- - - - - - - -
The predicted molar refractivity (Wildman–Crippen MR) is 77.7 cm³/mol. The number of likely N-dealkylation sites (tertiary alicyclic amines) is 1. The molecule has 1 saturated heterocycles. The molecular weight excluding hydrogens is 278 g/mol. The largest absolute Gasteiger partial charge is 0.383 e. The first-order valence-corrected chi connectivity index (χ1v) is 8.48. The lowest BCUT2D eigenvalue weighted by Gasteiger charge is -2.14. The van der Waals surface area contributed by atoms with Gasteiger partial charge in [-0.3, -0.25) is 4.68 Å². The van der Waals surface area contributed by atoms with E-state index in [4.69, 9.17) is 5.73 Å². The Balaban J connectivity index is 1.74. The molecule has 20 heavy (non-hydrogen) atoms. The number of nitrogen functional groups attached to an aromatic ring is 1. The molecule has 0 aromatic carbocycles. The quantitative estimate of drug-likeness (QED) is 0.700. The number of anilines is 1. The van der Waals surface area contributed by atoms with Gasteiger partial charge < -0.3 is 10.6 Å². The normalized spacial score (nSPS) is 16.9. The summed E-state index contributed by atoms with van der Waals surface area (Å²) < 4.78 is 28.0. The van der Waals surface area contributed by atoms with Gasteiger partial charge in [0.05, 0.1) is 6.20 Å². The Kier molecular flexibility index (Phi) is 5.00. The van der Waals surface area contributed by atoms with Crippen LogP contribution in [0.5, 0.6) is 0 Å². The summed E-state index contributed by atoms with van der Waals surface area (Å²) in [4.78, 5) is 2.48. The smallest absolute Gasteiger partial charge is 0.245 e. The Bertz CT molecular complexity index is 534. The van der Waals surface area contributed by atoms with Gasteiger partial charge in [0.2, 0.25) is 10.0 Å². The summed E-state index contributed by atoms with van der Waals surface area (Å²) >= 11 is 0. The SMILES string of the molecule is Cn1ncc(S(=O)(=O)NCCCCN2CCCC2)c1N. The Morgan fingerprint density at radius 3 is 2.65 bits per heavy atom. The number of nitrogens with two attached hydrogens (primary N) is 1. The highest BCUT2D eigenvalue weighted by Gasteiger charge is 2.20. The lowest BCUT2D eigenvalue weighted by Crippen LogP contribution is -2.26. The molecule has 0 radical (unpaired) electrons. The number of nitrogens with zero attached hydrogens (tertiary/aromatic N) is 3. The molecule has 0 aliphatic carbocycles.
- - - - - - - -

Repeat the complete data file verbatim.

The predicted molar refractivity (Wildman–Crippen MR) is 77.7 cm³/mol. The number of likely N-dealkylation sites (tertiary alicyclic amines) is 1. The molecule has 1 saturated heterocycles. The molecular weight excluding hydrogens is 278 g/mol. The largest absolute Gasteiger partial charge is 0.383 e. The first-order valence-corrected chi connectivity index (χ1v) is 8.48. The lowest BCUT2D eigenvalue weighted by Gasteiger charge is -2.14. The van der Waals surface area contributed by atoms with Gasteiger partial charge in [-0.3, -0.25) is 4.68 Å². The van der Waals surface area contributed by atoms with E-state index in [4.69, 9.17) is 5.73 Å². The Balaban J connectivity index is 1.74. The molecule has 20 heavy (non-hydrogen) atoms. The number of nitrogen functional groups attached to an aromatic ring is 1. The molecule has 0 aromatic carbocycles. The quantitative estimate of drug-likeness (QED) is 0.700. The number of anilines is 1. The van der Waals surface area contributed by atoms with Gasteiger partial charge < -0.3 is 10.6 Å². The normalized spacial score (nSPS) is 16.9. The summed E-state index contributed by atoms with van der Waals surface area (Å²) < 4.78 is 28.0. The van der Waals surface area contributed by atoms with Gasteiger partial charge in [0.05, 0.1) is 6.20 Å². The Kier molecular flexibility index (Phi) is 5.00. The van der Waals surface area contributed by atoms with Crippen LogP contribution in [0.5, 0.6) is 0 Å². The summed E-state index contributed by atoms with van der Waals surface area (Å²) in [4.78, 5) is 2.48. The smallest absolute Gasteiger partial charge is 0.245 e. The Bertz CT molecular complexity index is 534. The van der Waals surface area contributed by atoms with Gasteiger partial charge in [0.2, 0.25) is 10.0 Å². The summed E-state index contributed by atoms with van der Waals surface area (Å²) >= 11 is 0. The SMILES string of the molecule is Cn1ncc(S(=O)(=O)NCCCCN2CCCC2)c1N. The Morgan fingerprint density at radius 3 is 2.65 bits per heavy atom. The number of nitrogens with two attached hydrogens (primary N) is 1. The highest BCUT2D eigenvalue weighted by Gasteiger charge is 2.20. The lowest BCUT2D eigenvalue weighted by Crippen LogP contribution is -2.26. The molecule has 0 radical (unpaired) electrons. The number of nitrogens with zero attached hydrogens (tertiary/aromatic N) is 3. The molecule has 0 aliphatic carbocycles.